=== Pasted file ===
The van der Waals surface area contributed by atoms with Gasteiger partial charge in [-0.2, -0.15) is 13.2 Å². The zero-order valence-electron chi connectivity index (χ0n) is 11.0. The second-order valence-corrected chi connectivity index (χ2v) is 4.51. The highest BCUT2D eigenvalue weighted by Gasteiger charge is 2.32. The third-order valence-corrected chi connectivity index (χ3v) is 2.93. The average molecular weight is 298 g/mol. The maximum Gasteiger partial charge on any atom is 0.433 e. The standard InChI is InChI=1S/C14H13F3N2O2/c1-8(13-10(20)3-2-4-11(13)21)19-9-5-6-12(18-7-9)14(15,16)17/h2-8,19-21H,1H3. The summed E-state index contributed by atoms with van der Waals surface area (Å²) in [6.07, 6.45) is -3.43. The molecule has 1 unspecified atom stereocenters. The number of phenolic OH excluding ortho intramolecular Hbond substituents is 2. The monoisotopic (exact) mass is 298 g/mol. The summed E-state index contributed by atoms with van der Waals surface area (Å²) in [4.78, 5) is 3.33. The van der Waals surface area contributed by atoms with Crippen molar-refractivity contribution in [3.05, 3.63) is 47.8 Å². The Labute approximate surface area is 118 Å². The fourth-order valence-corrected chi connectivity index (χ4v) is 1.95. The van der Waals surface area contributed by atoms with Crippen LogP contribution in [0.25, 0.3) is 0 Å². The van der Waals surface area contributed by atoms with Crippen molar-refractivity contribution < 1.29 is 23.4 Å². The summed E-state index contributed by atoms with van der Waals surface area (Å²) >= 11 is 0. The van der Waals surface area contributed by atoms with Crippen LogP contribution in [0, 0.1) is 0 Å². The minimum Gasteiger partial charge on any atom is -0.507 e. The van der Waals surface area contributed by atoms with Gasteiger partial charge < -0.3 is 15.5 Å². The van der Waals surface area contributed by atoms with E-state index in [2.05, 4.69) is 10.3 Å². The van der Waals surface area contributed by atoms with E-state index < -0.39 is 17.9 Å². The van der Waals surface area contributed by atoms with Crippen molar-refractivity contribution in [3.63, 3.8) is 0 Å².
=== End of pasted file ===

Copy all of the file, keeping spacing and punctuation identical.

The van der Waals surface area contributed by atoms with Gasteiger partial charge in [-0.2, -0.15) is 13.2 Å². The zero-order valence-electron chi connectivity index (χ0n) is 11.0. The second-order valence-corrected chi connectivity index (χ2v) is 4.51. The highest BCUT2D eigenvalue weighted by Gasteiger charge is 2.32. The third-order valence-corrected chi connectivity index (χ3v) is 2.93. The average molecular weight is 298 g/mol. The maximum Gasteiger partial charge on any atom is 0.433 e. The standard InChI is InChI=1S/C14H13F3N2O2/c1-8(13-10(20)3-2-4-11(13)21)19-9-5-6-12(18-7-9)14(15,16)17/h2-8,19-21H,1H3. The summed E-state index contributed by atoms with van der Waals surface area (Å²) in [6.07, 6.45) is -3.43. The molecule has 1 unspecified atom stereocenters. The number of phenolic OH excluding ortho intramolecular Hbond substituents is 2. The monoisotopic (exact) mass is 298 g/mol. The summed E-state index contributed by atoms with van der Waals surface area (Å²) in [4.78, 5) is 3.33. The van der Waals surface area contributed by atoms with Crippen molar-refractivity contribution in [3.05, 3.63) is 47.8 Å². The Labute approximate surface area is 118 Å². The fourth-order valence-corrected chi connectivity index (χ4v) is 1.95. The van der Waals surface area contributed by atoms with Crippen LogP contribution in [0.25, 0.3) is 0 Å². The van der Waals surface area contributed by atoms with Crippen molar-refractivity contribution < 1.29 is 23.4 Å². The summed E-state index contributed by atoms with van der Waals surface area (Å²) >= 11 is 0. The van der Waals surface area contributed by atoms with Crippen LogP contribution in [0, 0.1) is 0 Å². The minimum Gasteiger partial charge on any atom is -0.507 e. The van der Waals surface area contributed by atoms with Gasteiger partial charge < -0.3 is 15.5 Å². The van der Waals surface area contributed by atoms with E-state index in [2.05, 4.69) is 10.3 Å². The van der Waals surface area contributed by atoms with E-state index < -0.39 is 17.9 Å². The van der Waals surface area contributed by atoms with Crippen molar-refractivity contribution in [3.63, 3.8) is 0 Å².